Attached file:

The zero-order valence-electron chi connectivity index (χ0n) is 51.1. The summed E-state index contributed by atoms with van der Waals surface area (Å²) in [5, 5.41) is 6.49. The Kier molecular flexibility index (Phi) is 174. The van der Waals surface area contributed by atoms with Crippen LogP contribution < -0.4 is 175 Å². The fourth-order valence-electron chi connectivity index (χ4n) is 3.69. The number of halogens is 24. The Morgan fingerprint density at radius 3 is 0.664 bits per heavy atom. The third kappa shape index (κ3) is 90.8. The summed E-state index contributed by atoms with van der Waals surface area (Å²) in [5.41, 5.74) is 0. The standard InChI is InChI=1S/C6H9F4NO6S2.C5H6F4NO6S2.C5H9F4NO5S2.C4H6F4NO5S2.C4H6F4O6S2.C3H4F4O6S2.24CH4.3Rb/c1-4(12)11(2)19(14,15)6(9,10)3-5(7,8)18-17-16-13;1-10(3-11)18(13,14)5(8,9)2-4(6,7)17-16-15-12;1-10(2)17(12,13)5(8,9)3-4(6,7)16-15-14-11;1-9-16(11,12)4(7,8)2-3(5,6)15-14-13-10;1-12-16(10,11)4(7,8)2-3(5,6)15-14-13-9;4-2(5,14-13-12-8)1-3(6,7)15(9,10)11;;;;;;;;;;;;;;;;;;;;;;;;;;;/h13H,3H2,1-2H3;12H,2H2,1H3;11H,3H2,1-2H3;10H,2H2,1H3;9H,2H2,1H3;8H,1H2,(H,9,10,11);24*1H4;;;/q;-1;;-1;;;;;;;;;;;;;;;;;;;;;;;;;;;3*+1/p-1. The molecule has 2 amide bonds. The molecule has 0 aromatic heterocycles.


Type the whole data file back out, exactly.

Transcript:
The zero-order valence-electron chi connectivity index (χ0n) is 51.1. The summed E-state index contributed by atoms with van der Waals surface area (Å²) in [5, 5.41) is 6.49. The Kier molecular flexibility index (Phi) is 174. The van der Waals surface area contributed by atoms with Crippen LogP contribution < -0.4 is 175 Å². The fourth-order valence-electron chi connectivity index (χ4n) is 3.69. The number of halogens is 24. The Morgan fingerprint density at radius 3 is 0.664 bits per heavy atom. The third kappa shape index (κ3) is 90.8. The summed E-state index contributed by atoms with van der Waals surface area (Å²) in [5.41, 5.74) is 0. The standard InChI is InChI=1S/C6H9F4NO6S2.C5H6F4NO6S2.C5H9F4NO5S2.C4H6F4NO5S2.C4H6F4O6S2.C3H4F4O6S2.24CH4.3Rb/c1-4(12)11(2)19(14,15)6(9,10)3-5(7,8)18-17-16-13;1-10(3-11)18(13,14)5(8,9)2-4(6,7)17-16-15-12;1-10(2)17(12,13)5(8,9)3-4(6,7)16-15-14-11;1-9-16(11,12)4(7,8)2-3(5,6)15-14-13-10;1-12-16(10,11)4(7,8)2-3(5,6)15-14-13-9;4-2(5,14-13-12-8)1-3(6,7)15(9,10)11;;;;;;;;;;;;;;;;;;;;;;;;;;;/h13H,3H2,1-2H3;12H,2H2,1H3;11H,3H2,1-2H3;10H,2H2,1H3;9H,2H2,1H3;8H,1H2,(H,9,10,11);24*1H4;;;/q;-1;;-1;;;;;;;;;;;;;;;;;;;;;;;;;;;3*+1/p-1. The molecule has 2 amide bonds. The molecule has 0 aromatic heterocycles.